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Final Exam, Chapter 52 Study Guide

Ecology & Evolutionary Biology
Course Code
EBIO 1220
Study Guide

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EBIO 1220 Study Guide: Final Exam
Professor Melbourne
Chapter 52: An Introduction to Ecology and the Biosphere
Ecology: the scientific study of the interactions between organisms and the
Ecology integrates all areas of biological research and informs environmental
decision making
o Scope of Ecological Research:
Organismal Ecology
Includes the subdisciplines of physiological,
evolutionary, and behavioral ecology
How an organism’s structure, physiology, and behavior
meet the challenges posed by its environment
Population Ecology
Population: group of individuals of the same species
living in an area
Analyzes factors that affect population size and how and
why it changes through time
Community Ecology
Community: group of populations of different species in
one area
Examines how interactions between species such as
predation and competition affect community structure
and organization
Ecosystem Ecology
Ecosystem: the community of organisms in an area and
the physical factors with which those organisms
Emphasizes energy flow and chemical cycling between
organisms and the environment
Landscape Ecology
Landscape (seascape): is a mosaic of connected
Focuses on the factors controlling exchanges of energy,
materials and organisms across multiple ecosystems
o Linking Ecology and Evolutionary Biology
Evolutionary time: interactions and subsequent adaptations
that occurs over many generations
Ecological time: minute-to-minute time frame interactions
between the organisms and the environment
Environmentalism vs. Ecology

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Environmentalism: the advocacy of protecting nature
Ecology: science
Ecological knowledge is often applied to Environmental
o Publication of Rachel Carlson’s Silent Spring
Warned against the widespread use of
pesticides like DDT, causing population
declines applied ecological principles to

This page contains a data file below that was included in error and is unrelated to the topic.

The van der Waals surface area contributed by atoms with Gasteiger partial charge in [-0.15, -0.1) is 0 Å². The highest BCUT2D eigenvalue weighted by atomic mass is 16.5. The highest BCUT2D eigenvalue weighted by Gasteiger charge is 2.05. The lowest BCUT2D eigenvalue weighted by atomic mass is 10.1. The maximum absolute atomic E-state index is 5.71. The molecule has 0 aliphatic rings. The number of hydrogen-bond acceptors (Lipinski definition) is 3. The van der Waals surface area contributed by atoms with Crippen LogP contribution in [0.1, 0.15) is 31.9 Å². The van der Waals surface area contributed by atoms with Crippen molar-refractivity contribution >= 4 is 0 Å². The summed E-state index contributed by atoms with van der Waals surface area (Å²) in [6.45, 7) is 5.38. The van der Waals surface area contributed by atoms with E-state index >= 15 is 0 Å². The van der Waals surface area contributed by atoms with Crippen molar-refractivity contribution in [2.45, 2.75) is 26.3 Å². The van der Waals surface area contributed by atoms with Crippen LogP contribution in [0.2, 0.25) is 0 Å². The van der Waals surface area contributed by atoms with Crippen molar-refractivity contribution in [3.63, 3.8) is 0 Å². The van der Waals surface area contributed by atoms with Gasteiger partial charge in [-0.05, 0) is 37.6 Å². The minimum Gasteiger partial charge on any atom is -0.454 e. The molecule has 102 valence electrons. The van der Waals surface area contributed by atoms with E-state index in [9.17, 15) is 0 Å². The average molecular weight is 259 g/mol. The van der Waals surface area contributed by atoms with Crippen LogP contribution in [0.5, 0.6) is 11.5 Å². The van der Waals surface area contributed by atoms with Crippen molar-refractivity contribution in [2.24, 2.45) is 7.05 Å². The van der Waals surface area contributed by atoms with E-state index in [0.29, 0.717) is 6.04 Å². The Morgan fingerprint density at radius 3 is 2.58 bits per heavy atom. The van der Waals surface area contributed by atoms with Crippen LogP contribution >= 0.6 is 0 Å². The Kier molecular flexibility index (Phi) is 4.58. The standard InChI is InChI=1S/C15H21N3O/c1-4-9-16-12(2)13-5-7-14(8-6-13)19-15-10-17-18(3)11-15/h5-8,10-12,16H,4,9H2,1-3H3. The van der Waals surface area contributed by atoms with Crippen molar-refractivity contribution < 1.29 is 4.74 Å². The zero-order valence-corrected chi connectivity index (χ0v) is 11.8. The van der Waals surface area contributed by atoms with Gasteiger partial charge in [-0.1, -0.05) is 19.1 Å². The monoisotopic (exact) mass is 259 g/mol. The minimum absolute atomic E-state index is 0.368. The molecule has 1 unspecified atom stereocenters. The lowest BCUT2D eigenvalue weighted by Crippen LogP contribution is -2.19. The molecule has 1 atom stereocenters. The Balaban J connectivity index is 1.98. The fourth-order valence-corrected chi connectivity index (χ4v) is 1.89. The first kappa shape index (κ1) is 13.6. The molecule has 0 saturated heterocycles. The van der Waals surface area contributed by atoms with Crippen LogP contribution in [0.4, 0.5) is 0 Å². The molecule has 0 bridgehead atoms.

recommend less wasteful, safer use of
pesticides led to bad on use of DDT
Interactions between organisms and the environment limit the distribution
of species
o Ecologists research where species occur, and why they occur there;
what factors determine species distribution?
o Biotic factors: living factors; all organisms that are part of the
individual’s environment
o Abiotic factors: nonliving factors; chemical and physical factors that
influence distribution and abundance
Spatial heterogeneity and temporal heterogeneityabiotic
factors vary in space and time
Daily and annual fluctuations of abiotic factors may blur
or accentuate regional distinctions
o Organisms can avoid stressful conditions
temporarily through behavior (dormancy,
Effects biological processes
o Cells rupture if too cold, proteins denature,
active metabolism
Temperatures outside specific range may force some
animals to expend energy regulating their internal
o Like mammals and birds
Water (availability)
Seashore or tidal wetlands species can desiccate as tide
Distribution of terrestrial species reflects their ability to
obtain and conserve water
o Desert organisms have lots of adaptations to
acquire and conserve water
Salt concentration of water affects the water balance of
organisms through osmosis

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o Most aquatic organisms are restricted to
freshwater or saltwater habitats by their ability
to osmoregulate
o Terrestrial species might have special glands to
excrete salt, or through feces, but there are few
plants or animals in salt flats or high salinity
Sunlight absorbed by photosynthetic organisms
provides the energy that drives most ecosystems
o Too little sunlight limits distribution of
photosynthetic species
Aquatic environments: most
photosynthesis occurs relatively near the
surface of the water
45% red light + 2% blue light/m
o Too much sunlight limits survival of organisms
High elevations environments: thinner
air, less UV radiation absorption, damage
to DNA and proteins in alpine
Also increases temperature stress
Rocks and Soil
Mineral composition, pH and physical structure of rocks
and soil limits distribution
o pH: direct limitations acidic or basic
conditions; indirect limitations solubility of
nutrients or toxins
o Substrate: affects the water chemistry
o Structure: determines the organisms that can
attach to it or burrow into it
o Climate: the long-term prevailing weather conditions in a particular
o Macroclimate: patters on the global, regional and local level
Global Climate Patterns
Determined largely by the input of solar energy and the
plant’s movement in space
Latitudinal Variation in Sunlight Intensity
o Sunlight strikes the tropics (23.5oN latitude-
23.5oS latitude) most directly, more heat and
light per unit of surface area are delivered there
o At higher or lower latitudes, sunlight strikes like
at an oblique angle, and less light energy
o Hot deserts occur at about 30° N and S latitude
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